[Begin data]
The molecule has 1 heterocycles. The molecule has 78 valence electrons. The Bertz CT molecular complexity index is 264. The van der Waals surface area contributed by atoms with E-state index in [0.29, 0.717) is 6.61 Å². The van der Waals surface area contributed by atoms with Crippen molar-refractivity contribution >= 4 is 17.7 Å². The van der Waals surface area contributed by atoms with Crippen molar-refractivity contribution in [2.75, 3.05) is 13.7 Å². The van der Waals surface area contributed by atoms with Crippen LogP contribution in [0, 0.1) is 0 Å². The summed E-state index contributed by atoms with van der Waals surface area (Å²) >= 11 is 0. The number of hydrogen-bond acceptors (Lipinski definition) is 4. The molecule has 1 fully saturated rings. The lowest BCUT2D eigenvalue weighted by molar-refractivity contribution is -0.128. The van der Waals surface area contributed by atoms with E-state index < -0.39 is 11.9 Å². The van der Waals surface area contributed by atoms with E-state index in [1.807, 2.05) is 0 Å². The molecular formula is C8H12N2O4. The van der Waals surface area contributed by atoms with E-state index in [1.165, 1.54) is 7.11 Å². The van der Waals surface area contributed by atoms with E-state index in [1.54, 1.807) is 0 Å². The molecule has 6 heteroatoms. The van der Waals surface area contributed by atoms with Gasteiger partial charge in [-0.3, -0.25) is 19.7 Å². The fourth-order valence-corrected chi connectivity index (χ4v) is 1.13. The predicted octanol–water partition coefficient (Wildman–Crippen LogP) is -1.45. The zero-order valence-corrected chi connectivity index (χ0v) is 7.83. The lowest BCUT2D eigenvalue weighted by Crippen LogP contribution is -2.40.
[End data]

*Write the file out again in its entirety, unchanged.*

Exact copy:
The molecule has 1 heterocycles. The molecule has 78 valence electrons. The Bertz CT molecular complexity index is 264. The van der Waals surface area contributed by atoms with E-state index in [0.29, 0.717) is 6.61 Å². The van der Waals surface area contributed by atoms with Crippen molar-refractivity contribution >= 4 is 17.7 Å². The van der Waals surface area contributed by atoms with Crippen molar-refractivity contribution in [2.75, 3.05) is 13.7 Å². The van der Waals surface area contributed by atoms with Crippen LogP contribution in [0, 0.1) is 0 Å². The summed E-state index contributed by atoms with van der Waals surface area (Å²) >= 11 is 0. The number of hydrogen-bond acceptors (Lipinski definition) is 4. The molecule has 1 fully saturated rings. The lowest BCUT2D eigenvalue weighted by molar-refractivity contribution is -0.128. The van der Waals surface area contributed by atoms with E-state index < -0.39 is 11.9 Å². The van der Waals surface area contributed by atoms with E-state index in [1.807, 2.05) is 0 Å². The molecular formula is C8H12N2O4. The van der Waals surface area contributed by atoms with E-state index in [1.165, 1.54) is 7.11 Å². The van der Waals surface area contributed by atoms with E-state index in [1.54, 1.807) is 0 Å². The molecule has 6 heteroatoms. The van der Waals surface area contributed by atoms with Gasteiger partial charge in [-0.3, -0.25) is 19.7 Å². The fourth-order valence-corrected chi connectivity index (χ4v) is 1.13. The predicted octanol–water partition coefficient (Wildman–Crippen LogP) is -1.45. The zero-order valence-corrected chi connectivity index (χ0v) is 7.83. The lowest BCUT2D eigenvalue weighted by Crippen LogP contribution is -2.40.